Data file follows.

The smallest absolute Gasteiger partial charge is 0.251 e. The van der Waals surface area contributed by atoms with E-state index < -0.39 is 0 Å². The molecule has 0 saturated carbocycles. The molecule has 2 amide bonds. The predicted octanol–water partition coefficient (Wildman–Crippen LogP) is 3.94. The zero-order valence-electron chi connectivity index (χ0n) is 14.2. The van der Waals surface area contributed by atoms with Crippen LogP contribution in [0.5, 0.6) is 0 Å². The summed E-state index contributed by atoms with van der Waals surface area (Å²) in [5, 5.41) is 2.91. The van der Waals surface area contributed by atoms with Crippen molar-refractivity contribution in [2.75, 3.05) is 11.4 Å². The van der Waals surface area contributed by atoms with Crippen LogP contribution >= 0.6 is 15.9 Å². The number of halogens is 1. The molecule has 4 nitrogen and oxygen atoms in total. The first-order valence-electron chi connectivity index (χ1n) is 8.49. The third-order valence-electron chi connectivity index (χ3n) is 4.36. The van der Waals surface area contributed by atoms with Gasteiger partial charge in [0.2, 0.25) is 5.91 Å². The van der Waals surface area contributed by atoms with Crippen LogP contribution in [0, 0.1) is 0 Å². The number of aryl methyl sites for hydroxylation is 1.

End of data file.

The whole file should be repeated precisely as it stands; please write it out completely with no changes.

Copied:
The smallest absolute Gasteiger partial charge is 0.251 e. The van der Waals surface area contributed by atoms with E-state index < -0.39 is 0 Å². The molecule has 0 saturated carbocycles. The molecule has 2 amide bonds. The predicted octanol–water partition coefficient (Wildman–Crippen LogP) is 3.94. The zero-order valence-electron chi connectivity index (χ0n) is 14.2. The van der Waals surface area contributed by atoms with Crippen LogP contribution in [0.5, 0.6) is 0 Å². The summed E-state index contributed by atoms with van der Waals surface area (Å²) in [5, 5.41) is 2.91. The van der Waals surface area contributed by atoms with Crippen molar-refractivity contribution in [2.75, 3.05) is 11.4 Å². The van der Waals surface area contributed by atoms with Crippen LogP contribution >= 0.6 is 15.9 Å². The number of halogens is 1. The molecule has 4 nitrogen and oxygen atoms in total. The first-order valence-electron chi connectivity index (χ1n) is 8.49. The third-order valence-electron chi connectivity index (χ3n) is 4.36. The van der Waals surface area contributed by atoms with Gasteiger partial charge in [0.2, 0.25) is 5.91 Å². The van der Waals surface area contributed by atoms with Crippen LogP contribution in [0, 0.1) is 0 Å². The number of aryl methyl sites for hydroxylation is 1.